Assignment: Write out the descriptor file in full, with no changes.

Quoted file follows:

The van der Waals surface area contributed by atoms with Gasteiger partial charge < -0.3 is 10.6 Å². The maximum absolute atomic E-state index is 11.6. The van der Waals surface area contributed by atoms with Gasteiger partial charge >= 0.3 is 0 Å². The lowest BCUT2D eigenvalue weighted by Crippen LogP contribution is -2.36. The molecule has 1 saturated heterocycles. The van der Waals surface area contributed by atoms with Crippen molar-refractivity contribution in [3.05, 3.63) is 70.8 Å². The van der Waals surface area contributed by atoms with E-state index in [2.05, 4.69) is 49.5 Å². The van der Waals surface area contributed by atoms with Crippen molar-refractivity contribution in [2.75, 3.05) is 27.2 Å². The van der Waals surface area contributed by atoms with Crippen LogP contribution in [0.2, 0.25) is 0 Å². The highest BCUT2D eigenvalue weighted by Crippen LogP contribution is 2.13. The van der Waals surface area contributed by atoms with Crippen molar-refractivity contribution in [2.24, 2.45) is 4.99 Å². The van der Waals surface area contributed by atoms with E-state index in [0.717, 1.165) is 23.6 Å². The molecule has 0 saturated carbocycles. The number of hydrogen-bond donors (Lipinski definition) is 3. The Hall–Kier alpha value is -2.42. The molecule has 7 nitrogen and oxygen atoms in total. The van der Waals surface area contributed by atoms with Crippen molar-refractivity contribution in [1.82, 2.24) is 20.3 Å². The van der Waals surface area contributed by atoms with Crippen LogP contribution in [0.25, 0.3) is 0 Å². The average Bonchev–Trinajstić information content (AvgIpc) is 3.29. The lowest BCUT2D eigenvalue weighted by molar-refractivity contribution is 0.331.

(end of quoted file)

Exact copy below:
The van der Waals surface area contributed by atoms with Gasteiger partial charge < -0.3 is 10.6 Å². The maximum absolute atomic E-state index is 11.6. The van der Waals surface area contributed by atoms with Gasteiger partial charge >= 0.3 is 0 Å². The lowest BCUT2D eigenvalue weighted by Crippen LogP contribution is -2.36. The molecule has 1 saturated heterocycles. The van der Waals surface area contributed by atoms with Crippen molar-refractivity contribution in [3.05, 3.63) is 70.8 Å². The van der Waals surface area contributed by atoms with E-state index in [2.05, 4.69) is 49.5 Å². The van der Waals surface area contributed by atoms with Crippen molar-refractivity contribution in [2.75, 3.05) is 27.2 Å². The van der Waals surface area contributed by atoms with Crippen LogP contribution in [0.2, 0.25) is 0 Å². The highest BCUT2D eigenvalue weighted by Crippen LogP contribution is 2.13. The van der Waals surface area contributed by atoms with Crippen molar-refractivity contribution in [2.24, 2.45) is 4.99 Å². The van der Waals surface area contributed by atoms with E-state index in [0.717, 1.165) is 23.6 Å². The molecule has 0 saturated carbocycles. The number of hydrogen-bond donors (Lipinski definition) is 3. The Hall–Kier alpha value is -2.42. The molecule has 7 nitrogen and oxygen atoms in total. The van der Waals surface area contributed by atoms with Crippen molar-refractivity contribution in [1.82, 2.24) is 20.3 Å². The van der Waals surface area contributed by atoms with Crippen LogP contribution in [0.25, 0.3) is 0 Å². The average Bonchev–Trinajstić information content (AvgIpc) is 3.29. The lowest BCUT2D eigenvalue weighted by molar-refractivity contribution is 0.331.